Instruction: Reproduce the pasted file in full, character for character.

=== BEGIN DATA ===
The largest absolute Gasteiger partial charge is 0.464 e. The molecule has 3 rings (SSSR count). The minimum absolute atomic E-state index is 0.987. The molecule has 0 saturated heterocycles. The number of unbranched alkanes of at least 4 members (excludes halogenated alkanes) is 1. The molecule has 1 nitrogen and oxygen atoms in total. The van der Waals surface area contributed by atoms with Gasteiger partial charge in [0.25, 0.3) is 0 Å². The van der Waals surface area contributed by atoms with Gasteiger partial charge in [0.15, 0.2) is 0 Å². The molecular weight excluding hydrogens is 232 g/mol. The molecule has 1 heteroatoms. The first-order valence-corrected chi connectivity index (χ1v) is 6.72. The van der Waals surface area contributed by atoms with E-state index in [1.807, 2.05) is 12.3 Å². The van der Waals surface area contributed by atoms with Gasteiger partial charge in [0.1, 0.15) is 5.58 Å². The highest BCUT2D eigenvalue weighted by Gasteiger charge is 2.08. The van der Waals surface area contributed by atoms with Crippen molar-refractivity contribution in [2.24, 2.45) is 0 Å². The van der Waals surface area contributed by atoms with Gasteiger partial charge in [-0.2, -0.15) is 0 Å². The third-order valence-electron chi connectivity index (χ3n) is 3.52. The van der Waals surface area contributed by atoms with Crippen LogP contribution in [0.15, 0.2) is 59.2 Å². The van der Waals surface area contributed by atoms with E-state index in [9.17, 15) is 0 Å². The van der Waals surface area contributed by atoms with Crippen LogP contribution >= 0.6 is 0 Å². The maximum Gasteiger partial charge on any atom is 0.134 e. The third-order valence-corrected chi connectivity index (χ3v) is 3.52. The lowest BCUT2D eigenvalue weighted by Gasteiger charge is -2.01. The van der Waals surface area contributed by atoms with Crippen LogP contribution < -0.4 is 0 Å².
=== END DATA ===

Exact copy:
The largest absolute Gasteiger partial charge is 0.464 e. The molecule has 3 rings (SSSR count). The minimum absolute atomic E-state index is 0.987. The molecule has 0 saturated heterocycles. The number of unbranched alkanes of at least 4 members (excludes halogenated alkanes) is 1. The molecule has 1 nitrogen and oxygen atoms in total. The van der Waals surface area contributed by atoms with Gasteiger partial charge in [0.25, 0.3) is 0 Å². The van der Waals surface area contributed by atoms with Gasteiger partial charge in [0.15, 0.2) is 0 Å². The molecular weight excluding hydrogens is 232 g/mol. The molecule has 1 heteroatoms. The first-order valence-corrected chi connectivity index (χ1v) is 6.72. The van der Waals surface area contributed by atoms with E-state index in [1.807, 2.05) is 12.3 Å². The van der Waals surface area contributed by atoms with Gasteiger partial charge in [0.1, 0.15) is 5.58 Å². The highest BCUT2D eigenvalue weighted by Gasteiger charge is 2.08. The van der Waals surface area contributed by atoms with Crippen molar-refractivity contribution in [2.24, 2.45) is 0 Å². The van der Waals surface area contributed by atoms with Gasteiger partial charge in [-0.2, -0.15) is 0 Å². The third-order valence-electron chi connectivity index (χ3n) is 3.52. The van der Waals surface area contributed by atoms with Crippen LogP contribution in [0.15, 0.2) is 59.2 Å². The van der Waals surface area contributed by atoms with E-state index in [9.17, 15) is 0 Å². The van der Waals surface area contributed by atoms with Crippen LogP contribution >= 0.6 is 0 Å². The maximum Gasteiger partial charge on any atom is 0.134 e. The third-order valence-corrected chi connectivity index (χ3v) is 3.52. The lowest BCUT2D eigenvalue weighted by Gasteiger charge is -2.01. The van der Waals surface area contributed by atoms with Crippen LogP contribution < -0.4 is 0 Å².